Intellectual Dark Web: New movement or just a rebranding of old ideas?
Is it a super-secret place for the global el33t? Or is it just a bunch of n00bs masquerading as true h4x0rs?
The Intellectual Dark Web sounds like a shady corner of the internet, a place to buy illicit David Foster Wallace novels or hook-up for a midnight rendezvous to discuss metamodernist urban planning. While the IDW certainly hosts its fair share of late-night bullshit sessions, it’s not as clandestine as its namesake, the dark web, suggests.
The term was coined, half-jokingly, by mathematician Eric Weinstein and gained prominence after Bari Weiss, staff editor, and writer at the New York Times, wrote an op-ed profiling the movement. It refers to a burgeoning group of thinkers looking to create a space where cultural discourse is both civil and fact-based. At least, that’s how its supporters see it. Others have argued the IDW is nothing special, just a new to sell dated and bad ideas.
Which is it: is the intellectual dark web an important new movement or a rebranding for old ideas?
What (or who) is the IDW?
As Weiss’s op-ed points out, the IDW is not a structured organization with group meetings, membership lists, or a policy manifesto. As such, who or what ideas belong remain, whether by design or its nascent status, nebulous. Thinkers identified by Weiss as a part of the IDW include:
Evolutionary biologists Bret Weinstein and Heather Heying
Clinical psychologist and professor Jordan Peterson
Popular science and philosophy writer Sam Harris
Conservative commentators Ben Shapiro and Douglas Murray
Podcast host and MMA commentator Joe Rogan
American Enterprise Institute scholar Christina Hoff Sommers
Skeptics Society founder Michael Shermer
Talk show host Dave Rubin
Human rights activist Ayaan Hirsi Ali
Activist Maajid Nawaz
The group seems to have little in common, either politically or philosophically. Nawaz has publicly debated both Hirsi Ali and Murray on whether Islam is a religion of peace.1 Peterson and Harris have engaged in long-winded arguments on the nature of truth.2 Bret Weinstein and Heying, his wife, are professed progressives,3 while Ben Shapiro is considered the conservative cool kid.4
Of course, this list is not comprehensive as no official list of IDW members exist. The closest is this website, which rounds up Weiss’s usual suspects and adds intellectuals and personalities such as comedian Owen Benjamin, Quillette founder Claire Lehmann, and psychology professor Steven Pinker.
But this only leads one to wonder whether membership is by invitation, request, or if the movement merely pulls public figures into its orbit like some trending black hole. Pinker has shared the stage with several IDW members but has never proclaimed himself a card-carrying member. Economist Glenn Loury and linguist John McWhorter aren’t mentioned in the article or on the website, but others have claimed they represent the “black wing” of the IDW.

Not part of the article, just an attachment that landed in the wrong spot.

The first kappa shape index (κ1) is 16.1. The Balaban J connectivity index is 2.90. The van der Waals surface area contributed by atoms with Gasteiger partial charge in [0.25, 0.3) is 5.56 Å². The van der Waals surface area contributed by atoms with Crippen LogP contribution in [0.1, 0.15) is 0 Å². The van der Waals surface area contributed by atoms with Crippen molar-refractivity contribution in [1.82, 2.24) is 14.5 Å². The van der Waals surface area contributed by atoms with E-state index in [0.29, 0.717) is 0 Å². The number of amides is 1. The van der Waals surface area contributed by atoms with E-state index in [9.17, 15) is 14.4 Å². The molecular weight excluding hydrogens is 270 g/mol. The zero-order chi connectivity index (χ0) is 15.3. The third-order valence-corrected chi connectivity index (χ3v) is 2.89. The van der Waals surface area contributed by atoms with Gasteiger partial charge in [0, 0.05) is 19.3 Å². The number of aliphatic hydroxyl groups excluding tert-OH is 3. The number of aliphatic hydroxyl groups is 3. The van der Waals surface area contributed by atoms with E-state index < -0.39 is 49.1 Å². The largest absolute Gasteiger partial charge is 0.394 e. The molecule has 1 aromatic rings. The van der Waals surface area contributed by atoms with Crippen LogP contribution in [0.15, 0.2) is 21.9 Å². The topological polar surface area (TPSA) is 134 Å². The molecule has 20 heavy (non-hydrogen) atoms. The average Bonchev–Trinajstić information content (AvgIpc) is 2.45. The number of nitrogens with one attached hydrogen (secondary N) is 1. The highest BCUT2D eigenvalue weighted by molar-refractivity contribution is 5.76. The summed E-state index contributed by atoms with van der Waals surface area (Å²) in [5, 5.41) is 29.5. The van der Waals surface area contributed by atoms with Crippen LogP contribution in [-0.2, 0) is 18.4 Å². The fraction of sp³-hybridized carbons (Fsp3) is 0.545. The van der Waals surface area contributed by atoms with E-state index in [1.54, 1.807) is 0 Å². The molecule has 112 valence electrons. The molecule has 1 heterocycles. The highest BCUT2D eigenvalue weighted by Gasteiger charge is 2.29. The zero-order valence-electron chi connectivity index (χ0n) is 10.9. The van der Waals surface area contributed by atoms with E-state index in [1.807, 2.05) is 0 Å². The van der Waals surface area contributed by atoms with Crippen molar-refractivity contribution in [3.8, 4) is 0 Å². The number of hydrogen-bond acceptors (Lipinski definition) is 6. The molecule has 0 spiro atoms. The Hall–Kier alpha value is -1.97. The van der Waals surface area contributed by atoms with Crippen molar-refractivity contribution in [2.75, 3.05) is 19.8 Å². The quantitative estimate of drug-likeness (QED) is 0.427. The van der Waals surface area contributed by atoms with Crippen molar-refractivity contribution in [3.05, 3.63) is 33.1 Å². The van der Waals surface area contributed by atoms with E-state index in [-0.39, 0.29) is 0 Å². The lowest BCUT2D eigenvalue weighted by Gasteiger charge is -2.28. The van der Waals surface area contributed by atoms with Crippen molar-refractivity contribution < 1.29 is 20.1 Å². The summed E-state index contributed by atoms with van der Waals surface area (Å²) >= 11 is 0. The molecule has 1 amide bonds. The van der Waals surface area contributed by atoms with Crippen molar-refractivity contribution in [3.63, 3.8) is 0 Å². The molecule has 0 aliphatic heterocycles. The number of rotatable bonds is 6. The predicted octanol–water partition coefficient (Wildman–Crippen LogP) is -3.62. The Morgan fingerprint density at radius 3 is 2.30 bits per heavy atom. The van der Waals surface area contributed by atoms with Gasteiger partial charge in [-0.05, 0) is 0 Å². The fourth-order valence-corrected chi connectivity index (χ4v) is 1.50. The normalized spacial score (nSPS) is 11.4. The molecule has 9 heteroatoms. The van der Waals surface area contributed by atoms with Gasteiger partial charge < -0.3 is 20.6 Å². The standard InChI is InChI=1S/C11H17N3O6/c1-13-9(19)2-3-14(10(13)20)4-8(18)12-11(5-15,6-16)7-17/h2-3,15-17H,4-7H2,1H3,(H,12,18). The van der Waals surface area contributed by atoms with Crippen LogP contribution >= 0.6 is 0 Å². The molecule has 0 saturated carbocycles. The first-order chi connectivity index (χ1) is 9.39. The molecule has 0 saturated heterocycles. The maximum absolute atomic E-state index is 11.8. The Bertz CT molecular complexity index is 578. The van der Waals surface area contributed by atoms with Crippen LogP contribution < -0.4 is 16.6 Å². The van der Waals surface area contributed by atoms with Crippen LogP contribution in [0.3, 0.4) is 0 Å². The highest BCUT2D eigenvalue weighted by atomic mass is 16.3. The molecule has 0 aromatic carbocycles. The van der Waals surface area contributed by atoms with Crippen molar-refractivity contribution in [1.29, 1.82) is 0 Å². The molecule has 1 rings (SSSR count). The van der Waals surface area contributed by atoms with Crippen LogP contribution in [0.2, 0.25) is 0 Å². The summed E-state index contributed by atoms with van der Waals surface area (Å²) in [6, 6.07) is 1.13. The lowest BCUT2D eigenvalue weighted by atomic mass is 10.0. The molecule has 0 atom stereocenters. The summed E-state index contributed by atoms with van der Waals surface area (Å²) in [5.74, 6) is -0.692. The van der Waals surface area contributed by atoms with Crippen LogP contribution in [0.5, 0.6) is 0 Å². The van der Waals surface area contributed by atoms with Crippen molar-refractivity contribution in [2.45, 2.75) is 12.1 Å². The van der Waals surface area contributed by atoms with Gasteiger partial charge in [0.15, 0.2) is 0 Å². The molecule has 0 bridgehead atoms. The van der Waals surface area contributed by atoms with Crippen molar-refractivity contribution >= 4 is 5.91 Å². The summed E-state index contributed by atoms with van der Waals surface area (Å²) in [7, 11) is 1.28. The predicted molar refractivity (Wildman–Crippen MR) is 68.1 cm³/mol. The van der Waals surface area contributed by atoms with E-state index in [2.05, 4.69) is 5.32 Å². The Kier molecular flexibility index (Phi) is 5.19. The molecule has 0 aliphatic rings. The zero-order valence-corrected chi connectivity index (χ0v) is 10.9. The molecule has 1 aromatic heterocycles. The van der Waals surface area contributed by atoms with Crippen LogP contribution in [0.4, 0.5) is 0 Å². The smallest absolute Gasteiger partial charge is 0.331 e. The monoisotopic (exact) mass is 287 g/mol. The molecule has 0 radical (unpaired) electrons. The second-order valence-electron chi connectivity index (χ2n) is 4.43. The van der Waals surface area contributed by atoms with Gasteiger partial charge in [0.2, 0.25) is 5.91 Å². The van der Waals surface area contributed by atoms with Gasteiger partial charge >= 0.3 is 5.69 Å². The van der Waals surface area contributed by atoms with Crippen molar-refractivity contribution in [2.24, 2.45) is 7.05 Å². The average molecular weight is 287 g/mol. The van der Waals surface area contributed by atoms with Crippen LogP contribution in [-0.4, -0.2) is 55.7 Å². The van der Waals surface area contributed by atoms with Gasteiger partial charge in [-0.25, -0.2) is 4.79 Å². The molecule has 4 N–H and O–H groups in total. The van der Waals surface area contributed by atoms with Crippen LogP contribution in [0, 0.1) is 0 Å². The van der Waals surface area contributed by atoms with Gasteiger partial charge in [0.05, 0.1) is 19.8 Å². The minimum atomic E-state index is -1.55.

As for ideals, again, there’s nothing concrete to draw on. The IDW website’s anonymous host claims the movement converges on issues of “individualism vs. collectivism, liberty over authoritarianism, and the importance of freedom of speech.”
Weiss cites three qualities for IDW membership: 1) the willingness to discuss any topic civilly, 2) basing one’s opinions on facts and not what is politically convenient, and 3) being willing to stand up to organizations and individuals who are hostile to open debate.
“Of course, the whole notion of drawing lines to keep people out is exactly what inspired the Intellectual Dark Web folks in the first place,” Weiss writes. “They’re committed to the belief that setting up no-go zones and no-go people is inherently corrupting to free thought.”
Everything old is new again
The importance of free speech is a discussion with a long shelf-life, as are debates centered on truth, civility, liberty, and individualism. Given that such topics are a major focus of the IDW, commentators have argued the movement is a merely bull-polishing to shine up old ideas for clicks and Patreon donations.
“That’s what really gets to me about the so-called ‘Intellectual Dark Web’: I’ve heard nothing unique from any of them,” political commentator David Pakman said. “That is why it is abundantly clear that the entire intellectual dark web movement is not an intellectual movement; it’s a movement around marketing and presentation style, combined with using the internet and social media. Period.”
Under this lens, the IDW’s goal of creating a cultural space safe for speech and ideas is superfluous, as social mechanisms already manage the task, and the movement merely becomes a way for its members to combat status threat by carving out a space where they can express ideas without fear of protest or a loss of reputation.
Others have argued it is a cover for dated ideas, such as race-IQ theorizing, that society has already tested and rejected. If the IDW’s ranks expand far enough to encompass conspiracy theorists Mike Cernovich and Alex Jones, then things quickly escalate from dated to dangerous.